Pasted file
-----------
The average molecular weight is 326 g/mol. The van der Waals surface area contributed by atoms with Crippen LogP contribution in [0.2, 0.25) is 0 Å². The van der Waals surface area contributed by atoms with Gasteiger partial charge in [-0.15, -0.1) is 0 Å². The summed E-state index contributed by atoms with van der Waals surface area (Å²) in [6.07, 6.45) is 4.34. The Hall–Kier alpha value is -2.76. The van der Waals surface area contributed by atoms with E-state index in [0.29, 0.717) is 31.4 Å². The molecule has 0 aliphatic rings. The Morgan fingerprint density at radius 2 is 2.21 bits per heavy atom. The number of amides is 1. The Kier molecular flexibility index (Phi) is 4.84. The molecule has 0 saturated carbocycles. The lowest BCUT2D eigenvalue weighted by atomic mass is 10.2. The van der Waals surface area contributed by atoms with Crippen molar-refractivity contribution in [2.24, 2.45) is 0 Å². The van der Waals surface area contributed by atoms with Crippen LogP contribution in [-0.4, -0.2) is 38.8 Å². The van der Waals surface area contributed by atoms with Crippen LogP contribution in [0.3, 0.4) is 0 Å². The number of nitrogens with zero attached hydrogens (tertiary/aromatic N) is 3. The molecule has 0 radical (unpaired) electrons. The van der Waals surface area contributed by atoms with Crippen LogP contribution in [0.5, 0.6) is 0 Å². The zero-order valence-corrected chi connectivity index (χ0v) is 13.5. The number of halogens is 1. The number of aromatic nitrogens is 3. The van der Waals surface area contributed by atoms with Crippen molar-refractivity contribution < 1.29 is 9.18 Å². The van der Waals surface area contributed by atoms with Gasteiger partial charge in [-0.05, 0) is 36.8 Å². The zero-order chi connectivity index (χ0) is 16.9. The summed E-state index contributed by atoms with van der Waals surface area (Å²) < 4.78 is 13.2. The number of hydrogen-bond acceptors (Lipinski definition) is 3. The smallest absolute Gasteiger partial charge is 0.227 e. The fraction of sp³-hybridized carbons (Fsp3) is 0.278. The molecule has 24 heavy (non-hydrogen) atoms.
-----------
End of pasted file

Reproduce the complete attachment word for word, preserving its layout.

The average molecular weight is 326 g/mol. The van der Waals surface area contributed by atoms with Crippen LogP contribution in [0.2, 0.25) is 0 Å². The van der Waals surface area contributed by atoms with Gasteiger partial charge in [-0.15, -0.1) is 0 Å². The summed E-state index contributed by atoms with van der Waals surface area (Å²) in [6.07, 6.45) is 4.34. The Hall–Kier alpha value is -2.76. The van der Waals surface area contributed by atoms with E-state index in [0.29, 0.717) is 31.4 Å². The molecule has 0 aliphatic rings. The Morgan fingerprint density at radius 2 is 2.21 bits per heavy atom. The number of amides is 1. The Kier molecular flexibility index (Phi) is 4.84. The molecule has 0 saturated carbocycles. The lowest BCUT2D eigenvalue weighted by atomic mass is 10.2. The van der Waals surface area contributed by atoms with Crippen molar-refractivity contribution in [2.24, 2.45) is 0 Å². The van der Waals surface area contributed by atoms with Crippen LogP contribution in [-0.4, -0.2) is 38.8 Å². The van der Waals surface area contributed by atoms with Crippen LogP contribution in [0.3, 0.4) is 0 Å². The number of nitrogens with zero attached hydrogens (tertiary/aromatic N) is 3. The molecule has 0 radical (unpaired) electrons. The van der Waals surface area contributed by atoms with Crippen LogP contribution in [0.5, 0.6) is 0 Å². The zero-order valence-corrected chi connectivity index (χ0v) is 13.5. The number of halogens is 1. The number of aromatic nitrogens is 3. The van der Waals surface area contributed by atoms with Crippen molar-refractivity contribution < 1.29 is 9.18 Å². The van der Waals surface area contributed by atoms with Gasteiger partial charge in [-0.05, 0) is 36.8 Å². The zero-order chi connectivity index (χ0) is 16.9. The summed E-state index contributed by atoms with van der Waals surface area (Å²) < 4.78 is 13.2. The number of hydrogen-bond acceptors (Lipinski definition) is 3. The smallest absolute Gasteiger partial charge is 0.227 e. The fraction of sp³-hybridized carbons (Fsp3) is 0.278. The molecule has 24 heavy (non-hydrogen) atoms.